Thursday, 3 December 2015

Day 3 - Feliz Navidad- El Vez

Mexican Robert Lopez - as he is known to his mother - cuts loose on Jose Feliciano's hoary old 1970 song combining it with PIL's 'Public Image' to surprisingly good effect.

If you want to see El performing the song in a PVC Santa suit then look no further: 

For those with more eclectic tastes then there are some YouTube video's where he takes his top off too. I'll let you search for them. 

Wednesday, 2 December 2015

Day 2 - Christmas Day - MxPx

This would have found its way onto the calendar years ago but for a bit of misdirection on an old cassette tape - there's a reference for the kids! - which led me to think this was a Green Day track. 

After fruitless seasons of unsuccessful hunting for the non-existent Green Day song, I eventually chanced upon the real offenders - MxPx - a Washington based band who released this track on 2009's Punk Rawk Christmas album.

This excellent seasonal offering drives along in the manner you'd expect from the U.S purveyors of punk but contains a touching message around the 'A Little Goes A Long Way' chorus.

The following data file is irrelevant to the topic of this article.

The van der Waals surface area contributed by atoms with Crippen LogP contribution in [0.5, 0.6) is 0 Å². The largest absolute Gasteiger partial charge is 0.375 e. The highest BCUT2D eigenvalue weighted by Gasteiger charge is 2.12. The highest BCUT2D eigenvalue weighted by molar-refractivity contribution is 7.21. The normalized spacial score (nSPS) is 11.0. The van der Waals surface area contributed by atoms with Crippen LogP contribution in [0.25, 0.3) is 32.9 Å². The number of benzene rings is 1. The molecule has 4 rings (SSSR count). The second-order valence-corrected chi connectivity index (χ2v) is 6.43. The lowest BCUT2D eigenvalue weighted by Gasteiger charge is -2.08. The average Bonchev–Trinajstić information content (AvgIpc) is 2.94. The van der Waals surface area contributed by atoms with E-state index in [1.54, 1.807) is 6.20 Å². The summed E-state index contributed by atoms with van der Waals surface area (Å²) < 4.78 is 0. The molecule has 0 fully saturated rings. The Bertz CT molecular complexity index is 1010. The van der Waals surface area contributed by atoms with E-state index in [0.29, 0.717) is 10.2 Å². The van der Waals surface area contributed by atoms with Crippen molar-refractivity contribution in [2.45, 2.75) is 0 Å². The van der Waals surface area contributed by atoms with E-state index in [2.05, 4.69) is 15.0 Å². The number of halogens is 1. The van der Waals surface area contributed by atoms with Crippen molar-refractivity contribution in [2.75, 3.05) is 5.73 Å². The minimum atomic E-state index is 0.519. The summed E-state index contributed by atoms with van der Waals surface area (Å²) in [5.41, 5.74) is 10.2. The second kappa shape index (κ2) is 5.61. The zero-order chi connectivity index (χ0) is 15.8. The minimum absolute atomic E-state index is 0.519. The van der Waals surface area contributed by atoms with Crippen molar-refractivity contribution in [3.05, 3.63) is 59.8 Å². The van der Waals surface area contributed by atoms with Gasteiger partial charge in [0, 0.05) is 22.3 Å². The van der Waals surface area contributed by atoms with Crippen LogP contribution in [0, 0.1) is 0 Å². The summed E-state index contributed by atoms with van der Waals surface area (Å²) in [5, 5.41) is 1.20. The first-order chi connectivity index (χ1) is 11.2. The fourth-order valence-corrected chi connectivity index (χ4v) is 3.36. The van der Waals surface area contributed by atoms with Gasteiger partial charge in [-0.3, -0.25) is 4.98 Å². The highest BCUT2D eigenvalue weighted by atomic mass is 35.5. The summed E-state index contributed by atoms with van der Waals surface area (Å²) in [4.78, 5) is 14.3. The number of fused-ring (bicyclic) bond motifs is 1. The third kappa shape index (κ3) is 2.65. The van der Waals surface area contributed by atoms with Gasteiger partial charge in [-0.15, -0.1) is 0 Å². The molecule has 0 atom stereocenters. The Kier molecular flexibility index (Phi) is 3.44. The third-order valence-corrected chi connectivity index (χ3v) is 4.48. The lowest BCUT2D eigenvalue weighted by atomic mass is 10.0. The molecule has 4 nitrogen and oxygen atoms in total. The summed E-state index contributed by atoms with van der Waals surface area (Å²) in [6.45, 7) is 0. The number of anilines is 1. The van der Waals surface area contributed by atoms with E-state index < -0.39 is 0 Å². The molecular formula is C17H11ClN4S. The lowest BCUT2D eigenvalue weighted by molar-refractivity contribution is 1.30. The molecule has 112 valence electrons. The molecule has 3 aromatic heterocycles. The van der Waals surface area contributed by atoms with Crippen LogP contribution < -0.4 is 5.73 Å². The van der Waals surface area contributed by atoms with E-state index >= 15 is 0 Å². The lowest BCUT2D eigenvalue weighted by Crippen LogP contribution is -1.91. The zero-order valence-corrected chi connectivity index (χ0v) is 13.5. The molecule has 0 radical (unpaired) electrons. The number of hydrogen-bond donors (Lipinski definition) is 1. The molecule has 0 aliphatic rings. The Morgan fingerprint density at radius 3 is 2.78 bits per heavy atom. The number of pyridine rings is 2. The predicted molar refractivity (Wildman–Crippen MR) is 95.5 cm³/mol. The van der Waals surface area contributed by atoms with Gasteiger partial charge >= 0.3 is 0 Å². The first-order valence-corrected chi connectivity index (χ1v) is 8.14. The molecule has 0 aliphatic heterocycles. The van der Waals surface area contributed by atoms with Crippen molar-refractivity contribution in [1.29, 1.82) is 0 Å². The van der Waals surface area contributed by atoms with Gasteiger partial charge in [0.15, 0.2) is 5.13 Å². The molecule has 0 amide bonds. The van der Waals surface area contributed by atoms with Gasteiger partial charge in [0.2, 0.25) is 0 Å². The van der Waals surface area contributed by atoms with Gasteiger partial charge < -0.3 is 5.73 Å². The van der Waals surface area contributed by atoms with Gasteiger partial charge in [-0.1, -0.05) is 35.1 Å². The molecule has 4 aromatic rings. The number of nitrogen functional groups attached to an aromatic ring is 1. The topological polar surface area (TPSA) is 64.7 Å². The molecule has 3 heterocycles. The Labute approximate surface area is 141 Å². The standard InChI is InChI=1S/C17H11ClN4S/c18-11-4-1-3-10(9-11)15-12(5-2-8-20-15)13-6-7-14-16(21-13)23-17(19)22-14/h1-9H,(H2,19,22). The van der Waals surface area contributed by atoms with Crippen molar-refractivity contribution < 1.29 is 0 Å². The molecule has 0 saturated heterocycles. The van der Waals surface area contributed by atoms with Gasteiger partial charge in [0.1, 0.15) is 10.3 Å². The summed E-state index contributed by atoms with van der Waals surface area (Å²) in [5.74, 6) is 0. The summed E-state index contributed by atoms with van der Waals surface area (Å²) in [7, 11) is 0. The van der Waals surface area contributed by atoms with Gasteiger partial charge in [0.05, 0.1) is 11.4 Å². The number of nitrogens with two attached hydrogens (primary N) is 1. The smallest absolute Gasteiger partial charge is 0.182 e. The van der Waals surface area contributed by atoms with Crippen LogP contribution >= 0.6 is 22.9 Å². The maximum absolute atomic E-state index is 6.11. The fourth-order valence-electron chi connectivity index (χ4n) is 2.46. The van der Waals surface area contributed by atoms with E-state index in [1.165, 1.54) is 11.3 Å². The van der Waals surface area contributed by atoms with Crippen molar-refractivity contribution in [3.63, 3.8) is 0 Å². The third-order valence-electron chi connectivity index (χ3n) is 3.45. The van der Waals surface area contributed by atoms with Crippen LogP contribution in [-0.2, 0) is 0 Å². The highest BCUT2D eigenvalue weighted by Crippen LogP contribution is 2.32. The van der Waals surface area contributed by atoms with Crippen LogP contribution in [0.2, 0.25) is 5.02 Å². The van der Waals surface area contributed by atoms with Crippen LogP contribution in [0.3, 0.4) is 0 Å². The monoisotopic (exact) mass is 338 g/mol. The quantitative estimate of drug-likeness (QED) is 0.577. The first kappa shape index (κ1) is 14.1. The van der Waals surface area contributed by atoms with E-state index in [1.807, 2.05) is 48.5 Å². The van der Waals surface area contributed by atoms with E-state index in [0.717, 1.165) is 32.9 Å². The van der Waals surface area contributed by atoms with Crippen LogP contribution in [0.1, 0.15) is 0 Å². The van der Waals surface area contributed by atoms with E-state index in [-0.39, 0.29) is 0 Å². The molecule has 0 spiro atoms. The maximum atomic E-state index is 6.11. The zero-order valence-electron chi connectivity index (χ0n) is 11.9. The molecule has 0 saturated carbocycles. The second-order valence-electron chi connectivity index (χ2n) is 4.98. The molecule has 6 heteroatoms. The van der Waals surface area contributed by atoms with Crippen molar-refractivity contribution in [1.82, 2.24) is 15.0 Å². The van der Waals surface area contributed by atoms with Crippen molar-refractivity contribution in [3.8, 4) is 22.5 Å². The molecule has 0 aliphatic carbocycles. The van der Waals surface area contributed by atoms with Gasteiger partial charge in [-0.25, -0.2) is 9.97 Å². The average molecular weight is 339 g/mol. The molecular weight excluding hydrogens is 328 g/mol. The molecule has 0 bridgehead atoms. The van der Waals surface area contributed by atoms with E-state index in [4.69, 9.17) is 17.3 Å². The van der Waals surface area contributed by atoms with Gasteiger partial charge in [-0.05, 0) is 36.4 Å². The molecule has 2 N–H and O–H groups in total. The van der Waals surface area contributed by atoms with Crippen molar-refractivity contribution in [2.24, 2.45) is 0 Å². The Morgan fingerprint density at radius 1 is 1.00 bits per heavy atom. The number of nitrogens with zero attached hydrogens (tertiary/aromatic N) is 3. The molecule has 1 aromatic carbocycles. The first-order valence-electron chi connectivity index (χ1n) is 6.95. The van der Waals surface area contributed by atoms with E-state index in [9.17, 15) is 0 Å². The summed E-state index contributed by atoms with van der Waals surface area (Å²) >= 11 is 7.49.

The snow outside covers the ground / And as I watch it falling down / I think of her, so far away / And how much I like to be with her / On Christmas Day

Just big softies really...

Tuesday, 1 December 2015

Day 1 - Winter Wonderland - Eurythmics

The traditional Calendar opener for those who feel the whole thing starts far too early - Yes, It's the Christmas song that isn't really.

With no mention of the season or the festivities at all, you could actually play this in January or February but you never would.

I was never a huge fan of the output of the combined talents of Annie Lennox and Dave Stewart, but you'd be hard-hearted if this doesn't get you at least considering the idea of getting out the loft ladder.

If you're still unconvinced can I suggest you pop off and watch Lennox's previous band The Tourists while you're still coming to terms with it all. It's not at all seasonal but 'The Loneliest Man In The World' is  always worth a listen.

Wednesday, 25 November 2015

The Girl On The Train

Now, of course, it is true that I have always been fascinated by Christmas Eve.